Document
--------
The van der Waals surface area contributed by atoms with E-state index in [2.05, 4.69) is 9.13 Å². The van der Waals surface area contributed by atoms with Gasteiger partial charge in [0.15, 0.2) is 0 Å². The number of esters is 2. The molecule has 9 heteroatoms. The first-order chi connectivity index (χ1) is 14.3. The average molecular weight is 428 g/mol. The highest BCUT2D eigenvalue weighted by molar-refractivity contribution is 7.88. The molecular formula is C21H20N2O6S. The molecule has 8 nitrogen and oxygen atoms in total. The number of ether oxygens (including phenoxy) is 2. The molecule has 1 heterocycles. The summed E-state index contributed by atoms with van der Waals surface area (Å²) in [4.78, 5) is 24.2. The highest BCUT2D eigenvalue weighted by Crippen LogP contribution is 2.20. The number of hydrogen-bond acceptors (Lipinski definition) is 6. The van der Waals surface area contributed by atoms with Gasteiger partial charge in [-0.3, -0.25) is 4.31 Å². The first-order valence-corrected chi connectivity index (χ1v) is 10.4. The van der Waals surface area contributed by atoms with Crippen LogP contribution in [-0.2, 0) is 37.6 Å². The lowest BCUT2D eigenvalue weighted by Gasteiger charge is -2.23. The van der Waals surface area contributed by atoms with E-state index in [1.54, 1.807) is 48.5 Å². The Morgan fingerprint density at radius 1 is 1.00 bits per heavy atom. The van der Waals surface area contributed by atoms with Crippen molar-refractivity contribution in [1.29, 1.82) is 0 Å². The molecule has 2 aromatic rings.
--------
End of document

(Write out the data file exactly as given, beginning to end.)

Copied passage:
The van der Waals surface area contributed by atoms with E-state index in [2.05, 4.69) is 9.13 Å². The van der Waals surface area contributed by atoms with Gasteiger partial charge in [0.15, 0.2) is 0 Å². The number of esters is 2. The molecule has 9 heteroatoms. The first-order chi connectivity index (χ1) is 14.3. The average molecular weight is 428 g/mol. The highest BCUT2D eigenvalue weighted by molar-refractivity contribution is 7.88. The molecular formula is C21H20N2O6S. The molecule has 8 nitrogen and oxygen atoms in total. The number of ether oxygens (including phenoxy) is 2. The molecule has 1 heterocycles. The summed E-state index contributed by atoms with van der Waals surface area (Å²) in [4.78, 5) is 24.2. The highest BCUT2D eigenvalue weighted by Crippen LogP contribution is 2.20. The number of hydrogen-bond acceptors (Lipinski definition) is 6. The van der Waals surface area contributed by atoms with Gasteiger partial charge in [-0.3, -0.25) is 4.31 Å². The first-order valence-corrected chi connectivity index (χ1v) is 10.4. The van der Waals surface area contributed by atoms with Crippen LogP contribution in [-0.2, 0) is 37.6 Å². The lowest BCUT2D eigenvalue weighted by Gasteiger charge is -2.23. The van der Waals surface area contributed by atoms with E-state index in [1.54, 1.807) is 48.5 Å². The Morgan fingerprint density at radius 1 is 1.00 bits per heavy atom. The van der Waals surface area contributed by atoms with Crippen molar-refractivity contribution in [1.29, 1.82) is 0 Å². The molecule has 2 aromatic rings.